Wednesday, June 3, 2015

Nevada and Utah in September

As soon as you cross into Nevada near Lake Tahoe there are several casinos. Seems like every town had some sort of gambling opportunity.  As we drove through the desert toward Las Vegas to visit family we noticed a reservoir that didn't have any water.  Lake Lohotan dam was a dry river bed. Boat ramps and lake shores in the park were dry.

Near the Walker Reservoir, we stayed in Tonopah Station casino RV park  After making ten dollars in the slot machines we took the dogs for a walk. The neighborhood now sidewalks and foundations had been military housing.  Along the highways we were reminded how many bases still exist in Nevada.  Knowing some of the history of the atomic age, it was a realty check watching on-going military training games.

We drove past acres of bunkers containing ancient military secrets and current technologies of potential destruction.  These images reminded us how far away we actually are from world peace.  In Las Vegas, we camped in Main Street Station Casino and RV Park.  Although basically a parking lot it has some trees for shade and was a mere $16.00 a night for full hook ups.  It was also perfect for ease of access to downtown and family, Kathy's sister Karen.

We were excited to see her since it had been over three years. We  headed toward the Container Park, a yuppie group of metal container buildings and adult toys such as a large slide and a fire breathing preying mantis.  It was a fun  night.The next day was a family backyard BBQ.  We did the friendly thing and brought both dogs and loads of laundry.

As we made our plans to go on to Zion National Park, we invited Karen along. She decided to join us for one nigh.  Kathy and I drove on to Zion, an easy drive from Vegas.  The view of sandstone cutout gorges are very beautiful images.  We camped at the Zion Canyon Campground just a half mile from the south entrance.  A little pricey but well maintained and easy access to Zion National Park.  In fact the free shuttle bus stops right out front.

Kathy and I took the bus into the park and then on to Emerald Pools.  Kathy was easing me into hiking with stories that her mother and sister had previously hiked the pools.  There are three paths the lower pools hike is completely paved and is an easy hike for anyone.  Getting to the middle pools you climb narrow switchbacks with one hundred foot incline.  The pools spill down a waterfall to the lower pools.  The upper pools is at the end of a narrow rough and sometimes steep trail.  The pools an inviting oasis, in which one can no longer swim, is framed by three sheer rock faces.
We enjoyed lingering by the cool waters as the day warmed and we shed layers of clothing.  On the way down we purposefully made sure we felt the spray from the falls we walked under. These cooled us.

After getting Kathy's Passport stamp and purchasing a pin at the bookstore we headed back home.  Passport stamps are dated rubber cancellation stamps each national park has to record your visit. They also sell passport books for you to keep your cancellation and notes.  Kathy also has a National Wildlife Refuge passport book for our visits there.

 That evening we biked to town.  Springdale Utah is the little town adjacent to the the southern entrance to Zion National Park.  Springdale claims to be "the gateway to scenery and adventure."   The town of 500 permanent residents welcomes a millions of Zion visitors from all over the world. This charming community was welcoming and eclectic with its artists at its roots.  Although a tourist community, along with other town like Valdez AK, this town goes on our list of communities to further explore for future longer stays.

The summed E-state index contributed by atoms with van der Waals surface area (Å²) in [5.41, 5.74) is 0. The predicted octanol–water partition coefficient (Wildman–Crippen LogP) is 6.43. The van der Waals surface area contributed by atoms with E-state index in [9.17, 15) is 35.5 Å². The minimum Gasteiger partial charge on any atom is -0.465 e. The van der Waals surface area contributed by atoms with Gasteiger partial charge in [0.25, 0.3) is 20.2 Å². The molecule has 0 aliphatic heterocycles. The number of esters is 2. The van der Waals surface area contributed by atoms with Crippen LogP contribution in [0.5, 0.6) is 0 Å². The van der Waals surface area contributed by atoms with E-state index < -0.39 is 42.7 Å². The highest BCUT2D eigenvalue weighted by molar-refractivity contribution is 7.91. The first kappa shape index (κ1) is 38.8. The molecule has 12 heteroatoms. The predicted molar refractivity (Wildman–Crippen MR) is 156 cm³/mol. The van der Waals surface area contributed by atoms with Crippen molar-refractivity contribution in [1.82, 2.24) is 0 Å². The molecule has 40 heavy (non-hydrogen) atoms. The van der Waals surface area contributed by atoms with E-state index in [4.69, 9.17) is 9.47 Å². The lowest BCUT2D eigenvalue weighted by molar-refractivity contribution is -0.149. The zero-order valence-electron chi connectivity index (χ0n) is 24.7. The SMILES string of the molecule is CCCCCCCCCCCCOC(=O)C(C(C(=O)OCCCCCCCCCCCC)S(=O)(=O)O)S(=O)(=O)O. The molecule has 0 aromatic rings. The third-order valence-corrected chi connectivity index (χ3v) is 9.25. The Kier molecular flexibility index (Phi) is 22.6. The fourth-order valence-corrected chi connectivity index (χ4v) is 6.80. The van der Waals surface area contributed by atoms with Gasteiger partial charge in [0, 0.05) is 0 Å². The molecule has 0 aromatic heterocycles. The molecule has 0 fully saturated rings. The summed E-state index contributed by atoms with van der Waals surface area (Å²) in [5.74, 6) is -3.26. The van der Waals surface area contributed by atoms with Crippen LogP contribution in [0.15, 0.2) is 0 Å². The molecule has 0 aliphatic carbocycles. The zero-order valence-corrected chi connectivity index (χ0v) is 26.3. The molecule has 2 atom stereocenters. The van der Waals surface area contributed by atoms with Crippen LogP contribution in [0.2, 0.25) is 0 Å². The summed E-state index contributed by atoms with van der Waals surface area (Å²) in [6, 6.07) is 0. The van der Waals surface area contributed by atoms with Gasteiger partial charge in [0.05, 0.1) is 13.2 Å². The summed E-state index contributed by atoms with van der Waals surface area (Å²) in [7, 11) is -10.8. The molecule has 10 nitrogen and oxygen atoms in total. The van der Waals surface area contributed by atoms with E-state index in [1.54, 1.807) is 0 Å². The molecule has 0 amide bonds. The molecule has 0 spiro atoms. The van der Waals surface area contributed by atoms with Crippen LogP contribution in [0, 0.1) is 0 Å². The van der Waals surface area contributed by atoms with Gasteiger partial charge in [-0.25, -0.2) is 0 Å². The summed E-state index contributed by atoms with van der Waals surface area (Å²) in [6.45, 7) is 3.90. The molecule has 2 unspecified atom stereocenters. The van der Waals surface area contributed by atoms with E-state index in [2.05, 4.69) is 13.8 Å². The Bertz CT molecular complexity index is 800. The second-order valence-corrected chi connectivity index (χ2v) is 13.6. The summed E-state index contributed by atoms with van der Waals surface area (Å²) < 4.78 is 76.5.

As we bicycled back to camp the trip was mostly up hill.  Our legs tired from hiking and elevation it was somewhat challenging.  As dusk approached quickly, I wanted to get off the roads since our bikes do not have lights.  I pushed on harder and shifted down. suddenly I got a burst of energy and began humming the Bicycle Song or Miss Gulches theme from The Wizard of Oz.  There I was singing do dey doont de do duh, day do dey do de do duh, as a came up from behind and passed Kathy who had slowed down to a crawl on the final hill.  She laughed so hard she couldn't continue her ride and came to a complete stop. Kathy fondly remembers this event vividly even months later.

Karen came to join us the next day.  She hiked the infamous switchbacks of Angel Landing.
Kathy joined her in support but didn't finish the final nearly deadly ascent.  It was Karen's trek.  She succeeded.

The next morning Karen drove us to bison farm through the tunnel that we would be taking the RV through the next day.  Zion Mountain Ranch is a private park offering cabins, horseback riding and immediate trail access to Zion's southeast entrance. It is a great locale and is highly recommended for those without an RV.  On the way back to our campground in town we stopped to watch a herd of mountain goats.
It was awesome seeing these quick and nimble creatures.

Karen needed to head home to complete her packing so it was a hard goodbye knowing what else lie ahead for her.  Our departure through Zion's tunnel was an opportunity for me to watch the RV in action as I followed in the Jeep.  The Zion-Mount Carmel Tunnel is 1.1 mile tunnel completed in 1930, is narrow and has several turns.  All large vehicles must be measured and obtain a $15.00 permit to access the tunnel so the Rangers will stop oncoming traffic during your passage.  It was fun taking video and trying to take pictures through the openings in the tunnel as we drove through.  Leaving Utah on highway 89 south the landscape begins to change from sandstone to forests. Although politics being tainted but religious views is off putting, Utah is a state we remember fondly.

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